“Bridge of Spies,” due out Oct. 16, is a new chapter in history for Spielberg and one he knows personally: the Cold War. Tom Hanks stars as James Donovan, a lawyer the CIA recruited to rescue a spy pilot downed in the Soviet Union.

In a recent interview while taking a break from editing “The BFG,” the director spoke about making the true-life tale, the unexpected success of “Jurassic World” and his distaste for superhero movies.

AP: What attracted you to “Bridge of Spies”?

Spielberg: I’ve always wanted to make a spy movie. This is not James Bond. Only James Bond can be James Bond. I’ve always been fascinated with the entertainment value of the James Bond spy series of movies, as well as the serious John le Carre spy novels, especially the Martin Ritt movie “The Spy Who Came in From the Cold.” Also spy pictures like “The Quiller Memorandum” and “The Ipcress File,” and “Torn Curtain” by Hitchcock in the ‘60s.  

AP: Were you interested in making a film set during the Cold War? 

Spielberg: I lived through the Cold War and I was very aware of the possibility of walking down the street and seeing a white flash and being atomized. I was very, very aware of what a tentative and insecure time it was, especially for young people. It’s something that made a big impression on me as a kid. We were shown instructional 16mm films of what to do in the event of the air raid sirens going off or seeing the flash and ducking and covering under your desk and holding, hopefully, a very large book over your head.

AP: Do you see a connection between that time and today?

Spielberg: There’s so much relevance between the late ‘50s and today. We fly drones today; they flew U2 spy planes over Soviet Russia in the ‘50s. Our story is also about the shooting down of Gary Powers’ U2 and the apprehension of a Soviet spy working in this country for over a decade: Rudolph Abel. And the negotiator — a fish-out-of-water — an insurance attorney who used to be the associate prosecutor at the Nuremberg war-crime trials who was called upon to defend an alleged Soviet spy, and the kind of charged atmosphere he was willing to endure to see justice served. It’s a story about a very righteous, principled individual _ and for Tom Hanks, it’s right up his alley.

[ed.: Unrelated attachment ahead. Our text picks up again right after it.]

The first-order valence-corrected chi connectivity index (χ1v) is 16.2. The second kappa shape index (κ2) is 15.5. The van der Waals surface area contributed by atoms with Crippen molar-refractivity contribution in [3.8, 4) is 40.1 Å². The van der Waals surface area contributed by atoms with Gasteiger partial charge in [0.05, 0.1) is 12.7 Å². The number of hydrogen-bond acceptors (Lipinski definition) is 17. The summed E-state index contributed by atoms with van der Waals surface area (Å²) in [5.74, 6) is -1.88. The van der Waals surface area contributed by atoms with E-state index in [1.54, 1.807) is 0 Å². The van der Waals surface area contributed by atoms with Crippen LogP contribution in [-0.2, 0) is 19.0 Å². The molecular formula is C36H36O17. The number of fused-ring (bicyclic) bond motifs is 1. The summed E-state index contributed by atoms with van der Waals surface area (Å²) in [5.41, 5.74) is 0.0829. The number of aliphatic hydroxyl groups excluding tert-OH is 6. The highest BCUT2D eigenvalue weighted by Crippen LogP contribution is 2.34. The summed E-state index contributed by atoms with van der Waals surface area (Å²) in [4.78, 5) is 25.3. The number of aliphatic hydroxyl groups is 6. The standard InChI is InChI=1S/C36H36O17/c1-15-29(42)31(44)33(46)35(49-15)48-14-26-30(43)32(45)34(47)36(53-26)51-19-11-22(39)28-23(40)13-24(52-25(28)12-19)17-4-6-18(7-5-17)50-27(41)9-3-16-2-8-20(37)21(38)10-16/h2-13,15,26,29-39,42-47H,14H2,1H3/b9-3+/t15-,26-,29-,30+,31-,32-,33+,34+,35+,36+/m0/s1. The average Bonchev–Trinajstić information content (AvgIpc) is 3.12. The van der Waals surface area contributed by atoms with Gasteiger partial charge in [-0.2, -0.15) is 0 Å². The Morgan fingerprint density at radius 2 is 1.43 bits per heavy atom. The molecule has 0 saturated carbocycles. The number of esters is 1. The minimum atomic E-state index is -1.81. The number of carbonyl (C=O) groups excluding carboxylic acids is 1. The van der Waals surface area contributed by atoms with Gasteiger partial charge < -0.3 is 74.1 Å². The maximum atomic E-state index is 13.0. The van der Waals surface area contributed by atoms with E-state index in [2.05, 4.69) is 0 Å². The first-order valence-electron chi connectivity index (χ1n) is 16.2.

AP: This is your fourth film with him.

Spielberg: Every collaboration is better than the one before. We’re having a great time together.

AP: You caused a stir two years ago when you predicted Hollywood was headed toward an “implosion” because of the over-abundance of mega-budget movies. Do you still feel that way?

Spielberg: I do. I still feel that way. We were around when the Western died and there will be a time when the superhero movie goes the way of the Western. It doesn’t mean there won’t be another occasion where the Western comes back and the superhero movie someday returns. Of course, right now the superhero movie is alive and thriving. I’m only saying that these cycles have a finite time in popular culture. There will come a day when the mythological stories are supplanted by some other genre that possibly some young filmmaker is just thinking about discovering for all of us.